The relationship between Christina Crawford and her adoptive mother Joan Crawford is presented from Christina's view. Unable to bore children, Joan, in 1940, was denied children through regular adoption agencies due to her twice divorced status and being a single working person. Her lover at the time, Metro-Goldwyn-Mayer lawyer Greg Savitt, was able to go through a brokerage to adopt a baby girl, who would be Christina, the first of Joan's four adoptive children. Joan believes that her own difficult upbringing has made her a stronger person, and decides that, while providing the comforts that a successful Hollywood actress can afford, she will not coddle Christina or her other children, she treating Christina more as a competitor than a daughter. Joan's treatment of Christina is often passive-aggressive, fueled both by the highs and lows of her career, the narcissism that goes along with being an actress, and alcohol abuse especially during the low times. However, Joan sees much of ... Written by
The first film to nearly "sweep" the Golden Raspberry Awards (or RAZZIES), with five "wins" (including Worst Picture and three out of four acting awards) from a then-record nine nominations. See more »
Joan decides to hack off Christina's hair with a handy pair of
scissors, but it seems to restore itself immediately after several well-placed snips. See more »
Louis B. Mayer:
Joan, my Joan, you're in a position to do me a favor that will be as big a favor for you as it is for me.
You don't have to ask! You only have to tell me.
Louis B. Mayer:
Good. I want you to leave Metro.
Leave Metro? Leave Metro?
Louis B. Mayer:
Your pictures one after another are losing money. Theater owners voted you "box office poison". Still for years I've paid no attention. You know me, Joan. I don't give up so easily. We'll pay you off on your contract. But you can't afford to make three or four more losers for us.
[...] See more »
There is no doubt that Christina Crawford's scathing 1978 memoirs did much initial harm to her late mother's reputation. The subsequent 1981 film has eclipsed even the bestselling book to become the standard by which the real-life Joan is judged. However, I'm inclined to believe that those who dismiss Joan today as a psychotic harpy and nothing more never even saw the film version of "Mommie Dearest," and only heard secondhand reports of the most infamous scene ("No...wire...hangers!").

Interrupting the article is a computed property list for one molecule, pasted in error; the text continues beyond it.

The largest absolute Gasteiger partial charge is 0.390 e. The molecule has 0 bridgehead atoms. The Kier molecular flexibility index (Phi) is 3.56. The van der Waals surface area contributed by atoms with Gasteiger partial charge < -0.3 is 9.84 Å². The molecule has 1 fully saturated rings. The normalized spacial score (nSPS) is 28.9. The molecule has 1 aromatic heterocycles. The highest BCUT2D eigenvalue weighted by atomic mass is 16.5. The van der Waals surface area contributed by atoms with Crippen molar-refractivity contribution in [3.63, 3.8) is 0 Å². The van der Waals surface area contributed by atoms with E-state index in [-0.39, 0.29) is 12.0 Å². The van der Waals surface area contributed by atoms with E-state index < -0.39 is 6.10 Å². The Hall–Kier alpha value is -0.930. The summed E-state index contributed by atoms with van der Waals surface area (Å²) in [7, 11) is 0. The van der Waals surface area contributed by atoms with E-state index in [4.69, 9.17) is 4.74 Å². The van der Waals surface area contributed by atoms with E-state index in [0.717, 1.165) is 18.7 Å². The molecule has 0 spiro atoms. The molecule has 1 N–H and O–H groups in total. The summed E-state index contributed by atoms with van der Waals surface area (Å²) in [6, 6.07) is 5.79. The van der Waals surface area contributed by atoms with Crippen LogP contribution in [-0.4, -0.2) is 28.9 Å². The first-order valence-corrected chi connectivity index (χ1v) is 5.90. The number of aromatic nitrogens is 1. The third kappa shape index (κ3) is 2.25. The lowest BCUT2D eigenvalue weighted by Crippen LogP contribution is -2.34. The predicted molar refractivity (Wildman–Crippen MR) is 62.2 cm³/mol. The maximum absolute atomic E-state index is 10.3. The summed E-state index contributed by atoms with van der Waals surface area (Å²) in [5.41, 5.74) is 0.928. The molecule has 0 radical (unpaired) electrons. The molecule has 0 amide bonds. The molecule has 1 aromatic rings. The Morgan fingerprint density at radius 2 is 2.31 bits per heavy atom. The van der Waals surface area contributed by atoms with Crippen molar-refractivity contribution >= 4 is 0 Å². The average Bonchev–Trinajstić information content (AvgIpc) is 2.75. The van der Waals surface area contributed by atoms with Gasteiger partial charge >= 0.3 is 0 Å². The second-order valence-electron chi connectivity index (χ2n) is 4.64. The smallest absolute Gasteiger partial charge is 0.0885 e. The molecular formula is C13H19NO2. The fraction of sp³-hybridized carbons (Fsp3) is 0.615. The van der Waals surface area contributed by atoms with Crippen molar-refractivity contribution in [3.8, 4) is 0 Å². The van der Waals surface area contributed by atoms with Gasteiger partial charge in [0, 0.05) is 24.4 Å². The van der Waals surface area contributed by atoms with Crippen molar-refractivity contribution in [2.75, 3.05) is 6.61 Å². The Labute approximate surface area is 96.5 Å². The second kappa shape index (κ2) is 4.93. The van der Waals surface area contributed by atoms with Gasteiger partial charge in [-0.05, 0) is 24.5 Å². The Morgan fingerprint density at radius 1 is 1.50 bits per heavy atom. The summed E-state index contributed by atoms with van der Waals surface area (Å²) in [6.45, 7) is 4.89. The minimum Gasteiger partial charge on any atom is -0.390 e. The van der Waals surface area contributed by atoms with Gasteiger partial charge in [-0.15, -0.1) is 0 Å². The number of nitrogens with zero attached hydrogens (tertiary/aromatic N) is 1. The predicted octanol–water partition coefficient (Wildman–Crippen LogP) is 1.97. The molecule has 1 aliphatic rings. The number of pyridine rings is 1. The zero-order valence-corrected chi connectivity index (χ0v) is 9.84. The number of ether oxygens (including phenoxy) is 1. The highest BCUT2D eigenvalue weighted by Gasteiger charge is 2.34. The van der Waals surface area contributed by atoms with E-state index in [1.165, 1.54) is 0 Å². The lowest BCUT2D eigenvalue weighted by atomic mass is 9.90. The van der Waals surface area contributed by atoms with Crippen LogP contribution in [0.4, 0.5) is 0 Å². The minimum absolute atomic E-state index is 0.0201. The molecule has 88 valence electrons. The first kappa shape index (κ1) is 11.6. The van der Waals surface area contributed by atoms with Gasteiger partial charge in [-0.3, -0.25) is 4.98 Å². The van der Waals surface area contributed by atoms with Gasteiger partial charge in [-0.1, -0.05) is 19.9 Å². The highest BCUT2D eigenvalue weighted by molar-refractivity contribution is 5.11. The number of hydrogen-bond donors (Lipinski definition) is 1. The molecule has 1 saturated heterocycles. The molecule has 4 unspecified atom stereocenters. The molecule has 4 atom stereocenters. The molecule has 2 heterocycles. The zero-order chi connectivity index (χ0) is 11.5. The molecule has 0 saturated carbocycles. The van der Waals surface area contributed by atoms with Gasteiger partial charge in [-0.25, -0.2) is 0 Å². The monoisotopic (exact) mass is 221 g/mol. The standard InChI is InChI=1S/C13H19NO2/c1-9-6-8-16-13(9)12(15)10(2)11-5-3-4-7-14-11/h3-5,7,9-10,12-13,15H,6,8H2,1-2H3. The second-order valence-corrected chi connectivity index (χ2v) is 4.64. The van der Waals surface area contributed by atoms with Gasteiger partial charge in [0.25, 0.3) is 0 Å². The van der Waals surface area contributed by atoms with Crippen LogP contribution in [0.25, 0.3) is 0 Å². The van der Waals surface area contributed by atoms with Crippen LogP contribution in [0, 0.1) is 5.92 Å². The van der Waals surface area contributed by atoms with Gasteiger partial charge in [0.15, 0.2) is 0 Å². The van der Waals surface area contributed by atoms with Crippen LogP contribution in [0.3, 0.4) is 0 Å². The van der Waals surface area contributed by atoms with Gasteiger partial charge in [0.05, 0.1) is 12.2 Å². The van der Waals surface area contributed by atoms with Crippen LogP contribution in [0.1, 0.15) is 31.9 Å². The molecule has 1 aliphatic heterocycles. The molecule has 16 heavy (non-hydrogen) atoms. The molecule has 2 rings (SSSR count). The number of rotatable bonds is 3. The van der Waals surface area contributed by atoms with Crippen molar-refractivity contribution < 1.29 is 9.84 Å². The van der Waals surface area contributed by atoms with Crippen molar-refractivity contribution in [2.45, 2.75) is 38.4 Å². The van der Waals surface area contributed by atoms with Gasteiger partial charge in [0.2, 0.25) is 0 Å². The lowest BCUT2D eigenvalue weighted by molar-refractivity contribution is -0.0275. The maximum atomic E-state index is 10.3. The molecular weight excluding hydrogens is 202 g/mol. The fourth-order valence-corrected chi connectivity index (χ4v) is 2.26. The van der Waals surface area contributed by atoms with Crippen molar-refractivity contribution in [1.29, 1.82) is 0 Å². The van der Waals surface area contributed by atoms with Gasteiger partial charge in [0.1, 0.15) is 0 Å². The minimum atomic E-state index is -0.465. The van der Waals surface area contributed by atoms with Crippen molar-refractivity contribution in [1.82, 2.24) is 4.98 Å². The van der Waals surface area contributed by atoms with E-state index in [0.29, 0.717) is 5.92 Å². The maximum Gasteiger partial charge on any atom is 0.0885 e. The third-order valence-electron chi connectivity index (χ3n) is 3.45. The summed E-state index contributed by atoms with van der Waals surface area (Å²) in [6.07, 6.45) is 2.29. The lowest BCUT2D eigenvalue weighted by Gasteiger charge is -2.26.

Most tellingly, Christina Crawford reportedly hated the film version of her book, and wailed upon seeing it, "They turned it into a Joan Crawford movie!" She's right. With the exception of the two most graphic scenes ("No wire hangers" and the choking scene), Joan's "abuse" of Christina is not all that much different from what passed as "discipline" in those days--just ask your parents or grandparents--and despite Faye Dunaway's full-throttle acting, Joan always somehow comes off in a strangely sympathetic light.
What we see is an insecure woman fighting for survival in an age-obsessed, male-dominated industry. Such scenes as Joan's heartless dismissal from MGM invite sympathy; while her snarling, veritable takeover of Pepsi Co. elicts cheers for her ballsiness and strength. Christina, on the other hand, is invariably depicted as either gratingly whiny or cardboard stiff. It's difficult to empathize with such an annoying character.
"Mommie Dearest"'s grandest artistic achievement is through the impeccable art direction, which truly makes the audience believe they are watching a film unfold in the 1940's and 1950's. Its lasting legacy, however, is Faye Dunaway's career-ending performance, which, depending on your point of view, is either jaw-droppingly awful or unbelievably brilliant.
Dunaway's acting "choices" are nothing if not idiosyncratic: clutching her bosom frantically as she cries, "You...deliberately...embarass me in front of a REPORTER!"; copying the real-life Crawford's facial expressions from the horror flick "Strait-Jacket" in the axe-wielding scene; and, most famously, her odd, cross-eyed pose that she strikes not once, or twice, but three times: holding baby Christina on the staircase, rubbing moisturizer on her elbows after hiding Christina's dolls, and following her wire hanger/cleansing powder attack.
It is Dunaway's nostril-flaring, hair-pulling, bosom-clutching style that really sends this film into the camp stratosphere. On paper, such scenes as Joan swatting Christina on the butt for defying her orders, or Joan insisting that Christina finish her rare steak, would seem bland. In Dunaway's hands, they become something else altogether!
Actually, Christina Crawford should thank Faye Dunaway; if not for her crazed, unforgettable portrayal, "Mommie Dearest" would have been just another trashy Hollywood memoir that eventually would've been forgotten (does anyone really care about B.D. Hyman's book about Bette Davis anymore?). And a film version without Dunaway would've been rightfully panned, forgotten, and relegated to cut-out bins at your local video emporium. Instead, Faye Dunaway has ensured its place in film immortality. It still stands alone among camp classics, but perhaps some re-evaluation of it (and of Joan Crawford herself) is due.
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